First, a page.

Would You Tear Down F. Scott Fitzgerald’s Home?

F-Scott-Fitzgerald_House_Exterior

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Throughout his literary career in the early twentieth century, F. Scott Fitzgerald frequently spent his summers in Minnesota. He built and lived in a number of homes across what is now known as the Twin Cities.

The Dilemma: Teardown or Remodel?

In 2004, Peter Hagstrom, the owner of Hagstrom Builder, purchased a Greek-Revival style home in Dellwood, Minnesota, which he soon learned had once been one of F. Scott Fitzgerald’s summer homes.

Peter had been planning to tear the home down—however, due to the home’s contribution to architectural tradition, and its historical significance, he decided to remodel it instead.

Many homeowners, when they are looking for a new home, look at the properties that existing homes stand on, and treat it as a foregone conclusion that they will tear the home down to make room for their vision.

F Scott Fitzgerald Family Room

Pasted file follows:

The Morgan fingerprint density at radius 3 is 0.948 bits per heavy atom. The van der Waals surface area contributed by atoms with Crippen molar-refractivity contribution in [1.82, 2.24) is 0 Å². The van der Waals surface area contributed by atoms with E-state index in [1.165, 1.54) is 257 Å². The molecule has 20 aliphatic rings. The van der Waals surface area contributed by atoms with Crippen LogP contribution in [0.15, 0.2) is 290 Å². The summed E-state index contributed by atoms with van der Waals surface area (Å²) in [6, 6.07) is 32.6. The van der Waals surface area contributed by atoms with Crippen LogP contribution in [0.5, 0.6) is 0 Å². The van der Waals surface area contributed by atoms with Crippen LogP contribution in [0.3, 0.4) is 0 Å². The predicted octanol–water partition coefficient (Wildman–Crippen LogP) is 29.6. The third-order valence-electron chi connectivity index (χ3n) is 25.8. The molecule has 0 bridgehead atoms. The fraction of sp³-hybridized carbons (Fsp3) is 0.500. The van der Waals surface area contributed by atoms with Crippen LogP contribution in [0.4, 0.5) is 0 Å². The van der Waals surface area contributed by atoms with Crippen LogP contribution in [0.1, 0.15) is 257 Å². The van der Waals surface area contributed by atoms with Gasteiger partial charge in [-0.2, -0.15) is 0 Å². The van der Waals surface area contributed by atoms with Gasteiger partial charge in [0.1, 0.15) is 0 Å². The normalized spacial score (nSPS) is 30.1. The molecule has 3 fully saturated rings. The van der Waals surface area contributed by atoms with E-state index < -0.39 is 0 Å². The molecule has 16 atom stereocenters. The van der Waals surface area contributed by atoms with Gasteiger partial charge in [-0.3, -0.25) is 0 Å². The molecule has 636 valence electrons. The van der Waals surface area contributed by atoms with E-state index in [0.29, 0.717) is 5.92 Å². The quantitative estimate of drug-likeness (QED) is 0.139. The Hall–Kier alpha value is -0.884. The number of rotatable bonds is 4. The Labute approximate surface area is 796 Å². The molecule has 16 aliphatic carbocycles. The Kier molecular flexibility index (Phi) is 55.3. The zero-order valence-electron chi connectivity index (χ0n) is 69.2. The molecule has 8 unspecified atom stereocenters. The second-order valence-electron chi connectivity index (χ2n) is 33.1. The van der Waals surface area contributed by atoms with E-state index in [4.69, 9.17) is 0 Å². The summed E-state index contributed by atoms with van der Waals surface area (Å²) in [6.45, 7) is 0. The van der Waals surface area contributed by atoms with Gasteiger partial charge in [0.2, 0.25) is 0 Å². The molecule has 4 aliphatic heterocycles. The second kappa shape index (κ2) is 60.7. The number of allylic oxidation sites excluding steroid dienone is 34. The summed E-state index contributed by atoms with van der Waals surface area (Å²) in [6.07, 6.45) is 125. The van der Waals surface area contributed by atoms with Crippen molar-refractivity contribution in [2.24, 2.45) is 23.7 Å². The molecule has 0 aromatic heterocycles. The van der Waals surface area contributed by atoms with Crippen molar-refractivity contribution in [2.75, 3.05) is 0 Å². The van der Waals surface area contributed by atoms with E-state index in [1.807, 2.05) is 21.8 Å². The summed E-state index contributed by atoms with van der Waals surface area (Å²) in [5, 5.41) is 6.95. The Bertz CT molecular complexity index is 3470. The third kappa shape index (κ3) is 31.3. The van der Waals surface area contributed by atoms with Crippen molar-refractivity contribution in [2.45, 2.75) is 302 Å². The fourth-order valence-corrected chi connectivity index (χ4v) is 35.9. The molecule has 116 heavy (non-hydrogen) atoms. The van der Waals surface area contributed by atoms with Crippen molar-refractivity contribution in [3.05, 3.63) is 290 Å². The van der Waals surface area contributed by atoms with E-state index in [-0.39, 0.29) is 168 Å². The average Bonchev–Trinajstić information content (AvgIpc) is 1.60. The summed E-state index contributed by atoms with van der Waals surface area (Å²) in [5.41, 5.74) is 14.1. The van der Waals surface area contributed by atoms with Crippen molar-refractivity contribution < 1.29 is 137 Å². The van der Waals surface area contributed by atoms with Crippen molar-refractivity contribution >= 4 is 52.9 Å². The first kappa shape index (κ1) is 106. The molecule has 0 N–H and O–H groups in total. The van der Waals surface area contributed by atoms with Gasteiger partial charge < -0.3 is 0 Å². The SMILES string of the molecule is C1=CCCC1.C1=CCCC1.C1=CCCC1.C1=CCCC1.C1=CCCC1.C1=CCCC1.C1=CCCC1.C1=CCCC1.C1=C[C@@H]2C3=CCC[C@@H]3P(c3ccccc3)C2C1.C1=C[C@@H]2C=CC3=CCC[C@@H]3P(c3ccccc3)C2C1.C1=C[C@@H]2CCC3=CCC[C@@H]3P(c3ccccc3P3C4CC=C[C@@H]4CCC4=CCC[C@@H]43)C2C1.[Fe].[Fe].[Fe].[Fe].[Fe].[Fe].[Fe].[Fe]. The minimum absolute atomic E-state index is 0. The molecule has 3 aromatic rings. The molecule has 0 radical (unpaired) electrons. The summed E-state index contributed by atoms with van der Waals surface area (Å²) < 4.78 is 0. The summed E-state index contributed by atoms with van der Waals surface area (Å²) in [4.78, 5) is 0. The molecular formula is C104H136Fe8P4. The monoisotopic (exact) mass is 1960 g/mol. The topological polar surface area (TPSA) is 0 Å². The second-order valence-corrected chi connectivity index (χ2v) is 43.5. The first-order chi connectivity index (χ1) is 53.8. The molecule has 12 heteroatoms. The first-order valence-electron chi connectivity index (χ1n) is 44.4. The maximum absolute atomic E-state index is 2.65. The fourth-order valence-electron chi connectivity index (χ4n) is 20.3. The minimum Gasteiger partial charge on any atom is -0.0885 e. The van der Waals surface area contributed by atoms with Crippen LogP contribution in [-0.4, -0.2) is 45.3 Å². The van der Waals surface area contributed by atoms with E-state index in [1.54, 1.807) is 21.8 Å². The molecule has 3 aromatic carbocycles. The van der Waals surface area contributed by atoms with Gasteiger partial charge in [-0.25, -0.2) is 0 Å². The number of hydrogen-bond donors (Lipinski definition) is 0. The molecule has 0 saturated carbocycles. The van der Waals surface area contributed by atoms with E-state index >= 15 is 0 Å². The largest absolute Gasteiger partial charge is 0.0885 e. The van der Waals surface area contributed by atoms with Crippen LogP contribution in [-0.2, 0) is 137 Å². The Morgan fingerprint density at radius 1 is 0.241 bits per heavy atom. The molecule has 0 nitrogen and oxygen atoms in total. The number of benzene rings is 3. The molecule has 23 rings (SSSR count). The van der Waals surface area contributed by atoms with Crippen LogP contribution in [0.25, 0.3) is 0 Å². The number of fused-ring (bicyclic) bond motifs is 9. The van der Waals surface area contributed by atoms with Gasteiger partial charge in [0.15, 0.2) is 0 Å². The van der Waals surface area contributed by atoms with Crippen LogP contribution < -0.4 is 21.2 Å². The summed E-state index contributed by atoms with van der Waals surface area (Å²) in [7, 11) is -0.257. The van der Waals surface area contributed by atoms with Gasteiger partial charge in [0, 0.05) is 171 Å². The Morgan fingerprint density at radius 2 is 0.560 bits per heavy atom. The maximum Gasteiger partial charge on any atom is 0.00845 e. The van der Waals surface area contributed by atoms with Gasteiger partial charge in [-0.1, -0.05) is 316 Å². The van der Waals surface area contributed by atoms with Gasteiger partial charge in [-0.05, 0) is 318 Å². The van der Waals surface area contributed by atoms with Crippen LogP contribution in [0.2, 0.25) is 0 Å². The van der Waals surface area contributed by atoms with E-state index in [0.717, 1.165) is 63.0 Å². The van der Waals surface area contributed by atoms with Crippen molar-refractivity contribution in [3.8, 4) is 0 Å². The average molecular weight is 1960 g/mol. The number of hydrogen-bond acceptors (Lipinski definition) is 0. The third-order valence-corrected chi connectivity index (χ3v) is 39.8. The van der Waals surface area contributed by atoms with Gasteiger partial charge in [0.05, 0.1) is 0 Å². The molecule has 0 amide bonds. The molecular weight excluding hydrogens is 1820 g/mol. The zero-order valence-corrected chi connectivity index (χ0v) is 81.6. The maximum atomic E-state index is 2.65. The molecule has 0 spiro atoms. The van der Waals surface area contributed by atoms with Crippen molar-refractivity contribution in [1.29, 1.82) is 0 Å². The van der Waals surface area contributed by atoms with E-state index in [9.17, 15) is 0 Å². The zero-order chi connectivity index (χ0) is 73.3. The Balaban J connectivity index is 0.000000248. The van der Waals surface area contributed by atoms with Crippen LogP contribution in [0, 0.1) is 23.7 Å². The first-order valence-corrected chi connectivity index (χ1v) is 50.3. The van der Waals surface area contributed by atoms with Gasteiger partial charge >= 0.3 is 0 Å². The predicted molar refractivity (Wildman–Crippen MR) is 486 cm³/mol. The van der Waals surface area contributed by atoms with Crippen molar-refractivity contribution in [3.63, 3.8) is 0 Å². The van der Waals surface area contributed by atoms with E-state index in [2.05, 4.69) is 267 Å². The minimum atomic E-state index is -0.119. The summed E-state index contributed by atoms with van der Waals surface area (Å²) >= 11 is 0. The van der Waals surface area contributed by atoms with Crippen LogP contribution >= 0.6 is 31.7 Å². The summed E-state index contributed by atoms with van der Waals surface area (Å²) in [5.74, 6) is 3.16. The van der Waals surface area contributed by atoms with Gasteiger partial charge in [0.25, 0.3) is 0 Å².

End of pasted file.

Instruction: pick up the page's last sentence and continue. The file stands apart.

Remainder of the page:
The Benefits of Remodeling

If a home has preexisting architectural merit, if it was built in the style of a traditional Tutor home or a Greek-Revival, or another traditional style, Peter Hagstrom argues that that style should, if possible, be saved and that home-owners should remodel, not rebuild.

A few benefits of choosing to remodel instead of tear down include:

  1. The owner does not need to spend time and money on the demolition of the existing home.
  2. Savings! The owner saves huge amounts of money by having a preexisting foundation. Furthermore, the lumber costs saved by reusing the home’s framing are considerable.

“Remodeling a home instead of demo-ing it is the highest form of recycling,” says Peter Hagstrom. “Being able to reuse all that lumber is a huge cost benefit.”

Peter Hagstrom has chosen to remodel many of the homes he’s lived in, from F. Scott Fitzgerald’s Greek Revival to a Minnesotan family’s traditional Tutor home. Instead of merely purchasing a home for it’s property, Peter Hagstrom advocates purchasing the home and maintaining the legacy of those who have lived there.

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Photos courtesy of Hagstrom Builder

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